They Can't All Be Bleak House (for which I thank G-d)
I have a slightly uneasy, never-quite-resolved relationship with certain books. Call it some kind of a learned elitism if you will, or classist sensibility, or overdeveloped Protestant-work-ethic aversion to fun. I like reading them, at the same time that I feel slightly guilty for doing so -- you've heard them called "guilty pleasures." As I read them I'm aware of their flaws and aware of just how cynically they were written -- but then that leads to all kinds of wandering thoughts about whether any book, any story, or any essay is ever written entirely un-cynically, and how is it great books get written, anyway? Bleak House was written so that Dickens could get paid by the word, and published in 20 installments. Bleak House is fascinating but it is standing unloved on a shelf with my bookmark stuck firmly somewhere prior to page 100, and it's been sitting there for so long it might as well be welded shut and the bookmark glued in place, while I've plowed through dozens of lesser books in the meanwhile.
Simon R. Green's Nightside Books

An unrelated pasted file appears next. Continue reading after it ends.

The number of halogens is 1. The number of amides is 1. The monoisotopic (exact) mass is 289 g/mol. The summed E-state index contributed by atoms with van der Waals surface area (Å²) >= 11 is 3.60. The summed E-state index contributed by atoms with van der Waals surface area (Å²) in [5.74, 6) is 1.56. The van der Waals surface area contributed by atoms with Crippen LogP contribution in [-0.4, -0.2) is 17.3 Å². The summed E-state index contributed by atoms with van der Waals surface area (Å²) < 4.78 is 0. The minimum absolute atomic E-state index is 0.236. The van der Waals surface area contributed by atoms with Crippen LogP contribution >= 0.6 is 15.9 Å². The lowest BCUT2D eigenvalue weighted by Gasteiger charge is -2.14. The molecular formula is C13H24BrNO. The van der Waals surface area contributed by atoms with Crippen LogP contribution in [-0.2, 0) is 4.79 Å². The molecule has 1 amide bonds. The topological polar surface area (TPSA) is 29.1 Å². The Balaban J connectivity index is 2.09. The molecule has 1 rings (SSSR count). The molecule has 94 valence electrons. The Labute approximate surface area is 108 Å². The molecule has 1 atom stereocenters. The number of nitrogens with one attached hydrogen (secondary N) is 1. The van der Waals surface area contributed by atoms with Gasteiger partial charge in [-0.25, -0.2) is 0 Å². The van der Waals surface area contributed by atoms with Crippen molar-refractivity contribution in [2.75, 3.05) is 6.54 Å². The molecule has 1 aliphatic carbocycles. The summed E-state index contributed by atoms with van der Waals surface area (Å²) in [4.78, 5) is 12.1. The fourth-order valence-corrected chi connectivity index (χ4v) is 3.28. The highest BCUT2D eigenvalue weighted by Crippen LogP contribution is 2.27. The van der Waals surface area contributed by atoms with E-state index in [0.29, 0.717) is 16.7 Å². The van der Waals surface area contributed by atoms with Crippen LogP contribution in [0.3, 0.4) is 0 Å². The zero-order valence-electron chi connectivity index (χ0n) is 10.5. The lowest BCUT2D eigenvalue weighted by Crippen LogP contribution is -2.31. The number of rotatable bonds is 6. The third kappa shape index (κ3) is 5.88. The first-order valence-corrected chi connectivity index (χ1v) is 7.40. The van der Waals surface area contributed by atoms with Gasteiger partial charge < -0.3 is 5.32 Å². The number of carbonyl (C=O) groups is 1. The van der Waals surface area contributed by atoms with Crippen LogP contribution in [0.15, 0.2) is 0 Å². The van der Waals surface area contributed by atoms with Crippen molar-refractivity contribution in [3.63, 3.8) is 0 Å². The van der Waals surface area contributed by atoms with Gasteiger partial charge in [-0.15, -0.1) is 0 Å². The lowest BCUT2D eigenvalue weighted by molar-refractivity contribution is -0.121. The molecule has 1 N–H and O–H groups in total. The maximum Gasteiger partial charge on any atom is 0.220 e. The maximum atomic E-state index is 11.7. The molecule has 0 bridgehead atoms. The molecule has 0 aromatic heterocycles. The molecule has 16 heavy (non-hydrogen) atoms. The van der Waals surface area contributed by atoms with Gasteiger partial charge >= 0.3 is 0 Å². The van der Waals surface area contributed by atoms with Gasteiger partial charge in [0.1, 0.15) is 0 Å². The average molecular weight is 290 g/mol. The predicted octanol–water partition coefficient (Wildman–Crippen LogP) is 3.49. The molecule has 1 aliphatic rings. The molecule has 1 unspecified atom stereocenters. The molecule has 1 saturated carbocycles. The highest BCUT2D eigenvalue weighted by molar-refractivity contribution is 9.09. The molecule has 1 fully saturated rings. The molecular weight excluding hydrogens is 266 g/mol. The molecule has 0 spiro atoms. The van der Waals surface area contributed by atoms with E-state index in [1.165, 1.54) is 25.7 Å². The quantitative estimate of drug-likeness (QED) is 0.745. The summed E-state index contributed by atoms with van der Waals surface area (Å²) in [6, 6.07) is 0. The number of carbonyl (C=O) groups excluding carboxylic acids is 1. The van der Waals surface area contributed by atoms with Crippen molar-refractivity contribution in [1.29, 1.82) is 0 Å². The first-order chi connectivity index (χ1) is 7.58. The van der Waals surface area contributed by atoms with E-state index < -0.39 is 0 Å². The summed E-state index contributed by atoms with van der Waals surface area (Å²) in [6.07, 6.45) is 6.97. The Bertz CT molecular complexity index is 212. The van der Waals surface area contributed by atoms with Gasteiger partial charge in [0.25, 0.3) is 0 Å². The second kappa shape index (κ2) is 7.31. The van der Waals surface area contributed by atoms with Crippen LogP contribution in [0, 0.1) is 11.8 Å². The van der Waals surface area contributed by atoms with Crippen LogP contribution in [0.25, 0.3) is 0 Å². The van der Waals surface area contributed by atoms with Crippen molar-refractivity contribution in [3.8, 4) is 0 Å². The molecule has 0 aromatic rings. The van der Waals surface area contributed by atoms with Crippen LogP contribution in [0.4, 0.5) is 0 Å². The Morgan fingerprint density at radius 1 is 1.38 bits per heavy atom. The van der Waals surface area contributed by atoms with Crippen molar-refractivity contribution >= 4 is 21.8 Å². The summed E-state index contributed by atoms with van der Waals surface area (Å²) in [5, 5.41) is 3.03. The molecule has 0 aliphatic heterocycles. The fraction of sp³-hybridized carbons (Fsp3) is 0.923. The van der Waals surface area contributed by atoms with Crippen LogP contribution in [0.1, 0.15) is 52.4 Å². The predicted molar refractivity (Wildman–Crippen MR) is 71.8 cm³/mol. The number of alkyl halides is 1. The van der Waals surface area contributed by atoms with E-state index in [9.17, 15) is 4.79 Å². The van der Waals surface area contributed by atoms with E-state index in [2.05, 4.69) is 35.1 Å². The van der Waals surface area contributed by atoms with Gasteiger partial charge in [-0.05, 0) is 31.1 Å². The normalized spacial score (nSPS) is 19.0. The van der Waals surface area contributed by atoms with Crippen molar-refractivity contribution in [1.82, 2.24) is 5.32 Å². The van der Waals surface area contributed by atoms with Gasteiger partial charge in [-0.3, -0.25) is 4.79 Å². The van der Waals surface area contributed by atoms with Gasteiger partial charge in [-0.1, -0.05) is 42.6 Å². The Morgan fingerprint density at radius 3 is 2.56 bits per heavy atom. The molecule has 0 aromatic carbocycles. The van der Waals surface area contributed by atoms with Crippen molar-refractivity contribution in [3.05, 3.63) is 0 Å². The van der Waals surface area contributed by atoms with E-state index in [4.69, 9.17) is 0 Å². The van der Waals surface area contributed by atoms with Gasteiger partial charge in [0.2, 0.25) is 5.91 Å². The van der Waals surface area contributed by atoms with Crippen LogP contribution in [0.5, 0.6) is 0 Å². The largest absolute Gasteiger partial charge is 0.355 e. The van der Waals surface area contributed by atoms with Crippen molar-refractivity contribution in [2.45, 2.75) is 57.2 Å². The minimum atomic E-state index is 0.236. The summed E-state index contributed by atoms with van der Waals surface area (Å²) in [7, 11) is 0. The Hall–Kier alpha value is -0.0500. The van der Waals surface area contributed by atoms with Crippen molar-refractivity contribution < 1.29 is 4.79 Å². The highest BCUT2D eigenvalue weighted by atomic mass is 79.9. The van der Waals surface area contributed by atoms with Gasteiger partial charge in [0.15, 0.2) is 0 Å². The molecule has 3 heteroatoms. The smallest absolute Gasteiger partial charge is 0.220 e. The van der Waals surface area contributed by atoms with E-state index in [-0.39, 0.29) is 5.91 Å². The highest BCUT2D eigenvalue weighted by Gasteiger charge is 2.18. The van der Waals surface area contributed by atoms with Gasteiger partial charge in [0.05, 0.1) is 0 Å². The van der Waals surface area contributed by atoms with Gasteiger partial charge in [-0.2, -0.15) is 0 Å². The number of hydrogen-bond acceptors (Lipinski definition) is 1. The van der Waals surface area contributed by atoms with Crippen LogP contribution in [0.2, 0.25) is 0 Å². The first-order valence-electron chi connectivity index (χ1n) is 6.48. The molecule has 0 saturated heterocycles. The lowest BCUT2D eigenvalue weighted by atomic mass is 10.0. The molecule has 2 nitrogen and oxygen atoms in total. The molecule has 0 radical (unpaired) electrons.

On Steve Eley's Escape Pod podcast, a few years ago -- oops, I guess that was almost seven years ago -- I heard a review of Simon R. Green's first few Nightside books, and they sounded fun. These are fundamentally fantasy novels, although you could also call them "horror," or "gothic," or "dark fantasy," or "urban fantasy," or even "magical realism." I'm not going to jump into a big controversy over the boundaries of genres, but let's just say that the world portrayed is modern -- there are computers, cars, and phones -- but the location is fantastic.
The books are mostly set in the Nightside, a sort of London underworld, a bit like the "London Below" in Neil Gaiman's Neverwhere. The Nightside is a real place where magic works, a small city in perpetual night, and it is somehow more real than reality -- a sort of dimensional crossroads that underlies and intertwines ours. Our hero is John Taylor, a private eye (what else?) with magical ancestry -- he is the son of Lilith -- and magical powers with unclear boundaries. These unclear boundaries are precisely what makes the series fun and imaginative, and also frustrating.